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I’m a software engineer and I’m currently working on another payment application (my 3rd one) that must go under PCI PA-DSS compliance. I’m re-examining the PA-DSS documentation and I’m wondering if in the past I overworked on the security of the application, when I could’ve go by with TLS and user/pass. So, my questions are, when implementing a PA-DSS secure application:

  1. For Authentication and Communication security is it enough to have TLS + user/pass?

  2. What part(s) of the PA-DSS standard justifies the need of implementing message hashing and rolling hash between web methods calls? TLS implements reliable messages, but not rolling hashes and persistent callers between messages. Will implementing a rolling hash make any difference (from the PA-DSS stand point)?

  3. If a payment processing application stores PII information and serves different companies (meaning that Company A and Company B can have accounts in such application), there is no specific requirement that states the PII information cannot be stored in the same DB, but in the past, PA-QSAs have insisted in this being an issue. The question is: Is this truly necessary? I cannot think Authorize.NET, a company with thousands of clients and processors have different databases to store the credit cards processed through each of its client companies.

Thanks in advance!


Update #1:

  • Assume all pages and web services, both in DMZ and Secure Zone will have HTTPS for all the communication channels, pages and services.

  • On #3, the question is not about the location or security of the storage of sensitive information. The question is more geared to question the ability of sharing sensitive information from different sources (clients, such as AT&T and Verizon for example) in the same database.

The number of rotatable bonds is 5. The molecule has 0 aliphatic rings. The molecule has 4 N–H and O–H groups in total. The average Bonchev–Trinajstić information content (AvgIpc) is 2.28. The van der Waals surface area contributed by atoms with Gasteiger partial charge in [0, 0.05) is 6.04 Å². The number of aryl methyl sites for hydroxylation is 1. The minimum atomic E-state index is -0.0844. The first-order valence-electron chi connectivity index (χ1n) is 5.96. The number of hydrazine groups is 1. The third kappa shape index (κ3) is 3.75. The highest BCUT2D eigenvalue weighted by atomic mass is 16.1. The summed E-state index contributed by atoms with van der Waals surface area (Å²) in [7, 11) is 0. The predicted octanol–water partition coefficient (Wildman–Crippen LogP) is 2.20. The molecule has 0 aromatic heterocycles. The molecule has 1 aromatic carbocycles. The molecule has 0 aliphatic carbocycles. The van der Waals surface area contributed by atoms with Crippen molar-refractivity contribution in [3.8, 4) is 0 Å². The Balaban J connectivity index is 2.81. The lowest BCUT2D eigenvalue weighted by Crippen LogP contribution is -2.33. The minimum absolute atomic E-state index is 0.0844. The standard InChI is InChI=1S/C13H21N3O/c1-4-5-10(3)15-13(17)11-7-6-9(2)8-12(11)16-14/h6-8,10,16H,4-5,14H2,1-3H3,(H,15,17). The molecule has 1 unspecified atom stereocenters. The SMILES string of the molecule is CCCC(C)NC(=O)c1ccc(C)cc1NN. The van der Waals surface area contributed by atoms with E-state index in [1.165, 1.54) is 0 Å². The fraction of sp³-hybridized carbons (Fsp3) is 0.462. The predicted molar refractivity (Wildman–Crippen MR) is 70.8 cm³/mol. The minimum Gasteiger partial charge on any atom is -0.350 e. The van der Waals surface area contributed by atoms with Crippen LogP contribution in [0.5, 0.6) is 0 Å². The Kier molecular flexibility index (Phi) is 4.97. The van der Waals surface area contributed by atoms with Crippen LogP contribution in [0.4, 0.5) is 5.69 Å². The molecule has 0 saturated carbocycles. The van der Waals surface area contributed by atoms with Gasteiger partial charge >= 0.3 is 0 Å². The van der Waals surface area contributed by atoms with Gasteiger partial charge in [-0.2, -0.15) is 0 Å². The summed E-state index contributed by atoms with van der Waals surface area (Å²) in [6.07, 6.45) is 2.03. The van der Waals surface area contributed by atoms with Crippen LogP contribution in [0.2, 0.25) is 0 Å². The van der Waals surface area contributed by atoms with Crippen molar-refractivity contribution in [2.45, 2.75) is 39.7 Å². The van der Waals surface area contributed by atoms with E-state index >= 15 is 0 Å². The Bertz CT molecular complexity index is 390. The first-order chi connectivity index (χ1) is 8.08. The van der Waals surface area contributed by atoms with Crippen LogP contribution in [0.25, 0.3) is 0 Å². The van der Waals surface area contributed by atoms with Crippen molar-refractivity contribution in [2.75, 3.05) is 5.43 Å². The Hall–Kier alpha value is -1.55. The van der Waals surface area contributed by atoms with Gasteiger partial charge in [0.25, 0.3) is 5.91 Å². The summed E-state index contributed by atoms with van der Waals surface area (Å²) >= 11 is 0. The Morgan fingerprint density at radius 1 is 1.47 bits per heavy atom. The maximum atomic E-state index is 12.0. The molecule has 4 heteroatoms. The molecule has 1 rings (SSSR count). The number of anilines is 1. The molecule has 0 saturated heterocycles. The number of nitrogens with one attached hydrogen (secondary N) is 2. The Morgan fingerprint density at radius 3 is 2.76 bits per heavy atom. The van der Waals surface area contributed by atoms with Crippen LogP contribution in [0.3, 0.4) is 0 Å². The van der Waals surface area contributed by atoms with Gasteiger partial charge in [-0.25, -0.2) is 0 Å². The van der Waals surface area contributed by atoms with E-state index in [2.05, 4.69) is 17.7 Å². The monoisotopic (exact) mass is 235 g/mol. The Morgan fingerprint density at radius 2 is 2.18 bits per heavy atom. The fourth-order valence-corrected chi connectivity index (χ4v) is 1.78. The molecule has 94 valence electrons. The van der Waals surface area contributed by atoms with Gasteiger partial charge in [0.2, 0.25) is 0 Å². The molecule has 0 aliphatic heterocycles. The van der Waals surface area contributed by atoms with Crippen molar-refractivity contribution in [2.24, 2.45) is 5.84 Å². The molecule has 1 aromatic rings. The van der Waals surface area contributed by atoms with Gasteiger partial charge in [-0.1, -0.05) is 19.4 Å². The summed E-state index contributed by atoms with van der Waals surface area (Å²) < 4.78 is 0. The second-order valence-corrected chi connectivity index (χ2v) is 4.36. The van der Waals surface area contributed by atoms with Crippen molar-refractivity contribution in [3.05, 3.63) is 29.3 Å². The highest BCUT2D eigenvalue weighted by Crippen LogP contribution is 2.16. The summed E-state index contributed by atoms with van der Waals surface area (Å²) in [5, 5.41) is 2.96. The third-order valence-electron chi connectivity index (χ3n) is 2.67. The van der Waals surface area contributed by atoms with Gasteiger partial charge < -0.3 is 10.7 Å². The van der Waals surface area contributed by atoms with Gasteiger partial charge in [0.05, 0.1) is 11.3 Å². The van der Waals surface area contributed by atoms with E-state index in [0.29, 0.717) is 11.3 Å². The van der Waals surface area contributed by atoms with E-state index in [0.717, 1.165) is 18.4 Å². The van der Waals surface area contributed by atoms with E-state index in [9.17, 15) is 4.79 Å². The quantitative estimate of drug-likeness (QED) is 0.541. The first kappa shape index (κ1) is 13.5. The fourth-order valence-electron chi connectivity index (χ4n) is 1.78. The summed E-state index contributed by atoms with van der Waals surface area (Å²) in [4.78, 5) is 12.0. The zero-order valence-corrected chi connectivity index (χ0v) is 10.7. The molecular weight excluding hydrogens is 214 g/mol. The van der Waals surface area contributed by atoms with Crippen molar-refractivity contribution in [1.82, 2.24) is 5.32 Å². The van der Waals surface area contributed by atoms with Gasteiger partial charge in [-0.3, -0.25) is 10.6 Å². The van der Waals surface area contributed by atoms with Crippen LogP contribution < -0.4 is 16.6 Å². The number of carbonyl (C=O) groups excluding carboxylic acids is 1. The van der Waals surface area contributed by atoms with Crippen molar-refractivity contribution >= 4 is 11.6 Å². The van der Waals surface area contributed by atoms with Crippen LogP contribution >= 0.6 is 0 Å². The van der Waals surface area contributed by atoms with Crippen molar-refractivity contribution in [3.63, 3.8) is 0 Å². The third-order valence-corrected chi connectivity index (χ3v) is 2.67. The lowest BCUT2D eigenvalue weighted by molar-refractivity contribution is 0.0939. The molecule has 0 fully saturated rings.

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1 Answer 1

up vote 3 down vote accepted

There are a few issues here.

1) Using TLS for just the username+password is still a vulnerability. Its a violation of owasp a9 and its trivial to hijack any account on your system using a firehseep style attack.

I know the PA-DSS 2.0 doesn't embody the entire owasp top 10, but requirement 12.1 should be noted:

12.1 Instruct customers to encrypt all non-console administrative access with strong cryptography, using technologies such as SSH, VPN, or SSL/TLS for web-based management and other non-console administrative access.

Which would include an administrative http interface.

2) The PA-DSS recommendeds using real transport layer security such as: VPNs, and TLS/SSL. I don't believe there is a requirement for rolling hashes, and to be honest this isn't a very secure design. Such traffic needs full transport layer protection.

3) Don't forget about requirement 9:

9. Cardholder data must never be stored on a server connected to the Internet

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Thanks for your response. Assuming all web services and pages are in fact under HTTPS, are you suggesting that user/pass will be enough? On point #2, what I've done in the past is tho implement rolling hash at the application level, that way the only point of failure is not TLS, but there is a second layer with the RHR. On #3, the PII will be stored in a secure zone. The question is more towards the ability to share the storage (DB) among different clients. Thanks again! –  Michel Triana Mar 17 '11 at 16:38
    
Authorize.NET is PCI and PA-DSS Compliant community.developer.authorize.net/t5/… –  Michel Triana Mar 17 '11 at 17:12
    
@Michel Triana Yeah https with a username and password is enough. I don't think a rolling hash significantly improves the security TLS, which is already very strong. To answer your other question I would look at the docs. –  Rook Mar 17 '11 at 20:49

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